10. Amornwachirabodee K, Khramchantuk S, Pienpinijtham P, Israsena N, Palaga T, Wanichwecharungruang S. Enhancing passive transport of micro/nano particles into cells by oxidized carbon black. ACS Omega. 2018;3(6):6833–6840. doi:10.1021/acsomega.8b00487

11. Mosser DM, Edwards JP. Exploring the full spectrum of macrophage activation. Nat Rev Immunol. 2008;8:958. doi:10.1038/nri2448

12. Shi C, Pamer EG. Monocyte recruitment during infection and inflammation. Nat Rev Immunol. 2011;11:762. doi:10.1038/nri3070

13. Itano AA, Jenkins MK. Antigen presentation to naive CD4 T cells in the lymph node. Nat Immunol. 2003;4:733. doi:10.1038/ni957

14. König R, Huang L-Y, Germain RN. MHC class II interaction with CD4 mediated by a region analogous to the MHC class I binding site for CD8. Nature. 1992;356:796. doi:10.1038/356796a0

15. Kasturi SP, Pulendran B. Cross-presentation: avoiding trafficking chaos? Nat Immunol. 2008;9:461.

16. Fehres CM, Unger WWJ, Garcia-Vallejo JJ, van Kooyk Y. Understanding the biology of antigen cross-presentation for the design of vaccines against cancer. Front Immunol. 2014;5(149). doi:10.3389/fimmu.2014.00149

17. Boonyatecha N, Sangphech N, Wongchana W, Kueanjinda P, Palaga T. Involvement of notch signaling pathway in regulating IL-12 expression via c-Rel in activated macrophages. Mol Immunol. 2012;51(3–4):255–262. doi:10.1016/j.molimm.2012.03.017

18. Sawutdeechaikul P, Cia F, Bancroft G, Wanichwecharungruang S, Sittplangkoon C, Palaga T. Oxidized carbon nanosphere-based subunit vaccine delivery system elicited robust Th1 and cytotoxic T cell responses. J Microbiol Biotechnol. 2019;29(3):489–499. doi:10.4014/jmb.1810.10053

19. Saraste J, Palade GE, Farquhar MG. Temperature-sensitive steps in the transport of secretory proteins through the Golgi complex in exocrine pancreatic cells. Proc Natl Acad Sci U S A. 1986;83(17):6425–6429. doi:10.1073/pnas.83.17.6425

20. dos Santos T, Varela J, Lynch I, Salvati A, Dawson KA. Effects of transport inhibitors on the cellular uptake of carboxylated polystyrene nanoparticles in different cell lines. PLoS One. 2011;6(9):e24438. doi:10.1371/journal.pone.0024438

21. Kuhn DA, Vanhecke D, Michen B, et al. Different endocytotic uptake mechanisms for nanoparticles in epithelial cells and macrophages. Beilstein J Nanotechnol. 2014;5:1625–1636. doi:10.3762/bjnano.5.174

22. Dutta D, Donaldson JG. Search for inhibitors of endocytosis: intended specificity and unintended consequences. Cell Logist. 2012;2(4):203–208. doi:10.4161/cl.23967

23. Kanlaya R, Sintiprungrat K, Chaiyarit S, Thongboonkerd V. Macropinocytosis is the major mechanism for endocytosis of calcium oxalate crystals into renal tubular cells. Cell Biochem Biophys. 2013;67(3):1171–1179. doi:10.1007/s12013-013-9630-8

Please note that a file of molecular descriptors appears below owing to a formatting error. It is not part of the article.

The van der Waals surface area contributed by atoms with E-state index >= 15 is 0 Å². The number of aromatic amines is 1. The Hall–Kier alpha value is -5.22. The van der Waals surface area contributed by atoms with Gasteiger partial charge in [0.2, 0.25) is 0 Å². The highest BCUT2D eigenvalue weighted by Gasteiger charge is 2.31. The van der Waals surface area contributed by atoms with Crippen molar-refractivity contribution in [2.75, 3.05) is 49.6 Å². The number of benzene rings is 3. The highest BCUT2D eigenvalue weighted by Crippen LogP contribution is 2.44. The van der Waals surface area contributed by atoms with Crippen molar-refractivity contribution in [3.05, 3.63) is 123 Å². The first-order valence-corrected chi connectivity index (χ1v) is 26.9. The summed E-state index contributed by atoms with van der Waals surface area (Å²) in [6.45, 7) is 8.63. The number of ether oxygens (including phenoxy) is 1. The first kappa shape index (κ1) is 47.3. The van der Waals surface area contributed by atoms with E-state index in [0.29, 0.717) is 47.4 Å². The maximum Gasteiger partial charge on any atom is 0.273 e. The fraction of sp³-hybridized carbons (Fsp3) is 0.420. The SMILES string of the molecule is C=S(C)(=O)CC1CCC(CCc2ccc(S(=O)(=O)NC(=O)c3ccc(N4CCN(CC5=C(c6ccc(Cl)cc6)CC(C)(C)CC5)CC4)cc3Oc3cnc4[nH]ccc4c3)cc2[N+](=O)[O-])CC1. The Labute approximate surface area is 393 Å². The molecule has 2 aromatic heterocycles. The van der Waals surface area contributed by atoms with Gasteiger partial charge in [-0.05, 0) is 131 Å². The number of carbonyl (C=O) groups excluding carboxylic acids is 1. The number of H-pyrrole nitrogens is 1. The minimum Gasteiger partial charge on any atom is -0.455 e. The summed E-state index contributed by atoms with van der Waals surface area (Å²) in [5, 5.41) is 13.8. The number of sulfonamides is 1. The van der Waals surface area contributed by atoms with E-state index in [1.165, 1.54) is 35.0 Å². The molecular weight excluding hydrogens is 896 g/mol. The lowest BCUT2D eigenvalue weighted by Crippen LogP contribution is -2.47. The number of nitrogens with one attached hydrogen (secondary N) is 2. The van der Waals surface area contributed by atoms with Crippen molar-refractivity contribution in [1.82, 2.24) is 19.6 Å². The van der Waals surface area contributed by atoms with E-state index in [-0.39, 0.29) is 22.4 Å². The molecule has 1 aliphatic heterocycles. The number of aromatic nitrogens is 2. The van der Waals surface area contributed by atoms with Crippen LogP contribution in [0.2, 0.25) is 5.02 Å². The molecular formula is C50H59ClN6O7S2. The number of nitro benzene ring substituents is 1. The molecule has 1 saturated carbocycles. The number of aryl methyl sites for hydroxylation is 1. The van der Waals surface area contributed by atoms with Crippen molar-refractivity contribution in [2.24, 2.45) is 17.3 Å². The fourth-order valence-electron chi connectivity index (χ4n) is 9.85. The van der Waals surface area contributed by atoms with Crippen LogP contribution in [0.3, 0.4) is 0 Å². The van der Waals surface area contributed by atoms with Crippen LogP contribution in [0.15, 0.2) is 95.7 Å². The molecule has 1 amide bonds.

24. Sandvig K, Kavaliauskiene S, Skotland T. Clathrin-independent endocytosis: an increasing degree of complexity. Histochem Cell Biol. 2018;150(2):107–118. doi:10.1007/s00418-018-1678-5

25. Gustafson HH, Holt-Casper D, Grainger DW, Ghandehari H. Nanoparticle uptake: the phagocyte problem. Nano Today. 2015;10(4):487–510. doi:10.1016/j.nantod.2015.06.006

26. Adiko AC, Babdor J, Gutierrez-Martinez E, Guermonprez P, Saveanu L. Intracellular transport routes for MHC I and their relevance for antigen cross-presentation. Front Immunol. 2015;6:335. doi:10.3389/fimmu.2015.00335

27. Silva JM, Vandermeulen G, Oliveira VG, et al. Development of functionalized nanoparticles for vaccine delivery to dendritic cells: a mechanistic approach. Nanomedicine (Lond). 2014;9(17):2639–2656. doi:10.2217/nnm.14.135

28. Longhi MP, Trumpfheller C, Idoyaga J, et al. Dendritic cells require a systemic type I interferon response to mature and induce CD4+ Th1 immunity with poly IC as adjuvant. J Exp Med. 2009;206(7):1589–1602. doi:10.1084/jem.20090247

29. Gnjatic S, Sawhney NB, Bhardwaj N. Toll-like receptor agonists: are they good adjuvants? Cancer J. 2010;16(4):382–391. doi:10.1097/PPO.0b013e3181eaca65

30. Russell DG, Huang L, VanderVen BC. Immunometabolism at the interface between macrophages and pathogens. Nat Rev Immunol. 2019;19(5):291–304. doi:10.1038/s41577-019-0124-9

31. Takeuchi O, Akira S. Pattern recognition receptors and inflammation. Cell. 2010;140(6):805–820. doi:10.1016/j.cell.2010.01.022

32. Nembrini C, Stano A, Dane KY, et al. Nanoparticle conjugation of antigen enhances cytotoxic T-cell responses in pulmonary vaccination. Proc Natl Acad Sci USA. 2011;108(44):E989–E997. doi:10.1073/pnas.1104264108

Creative Commons License © 2019 The Author(s). This work is published and licensed by Dove Medical Press Limited. The full terms of this license are available at and incorporate the Creative Commons Attribution - Non Commercial (unported, v3.0) License. By accessing the work you hereby accept the Terms. Non-commercial uses of the work are permitted without any further permission from Dove Medical Press Limited, provided the work is properly attributed. For permission for commercial use of this work, please see paragraphs 4.2 and 5 of our Terms.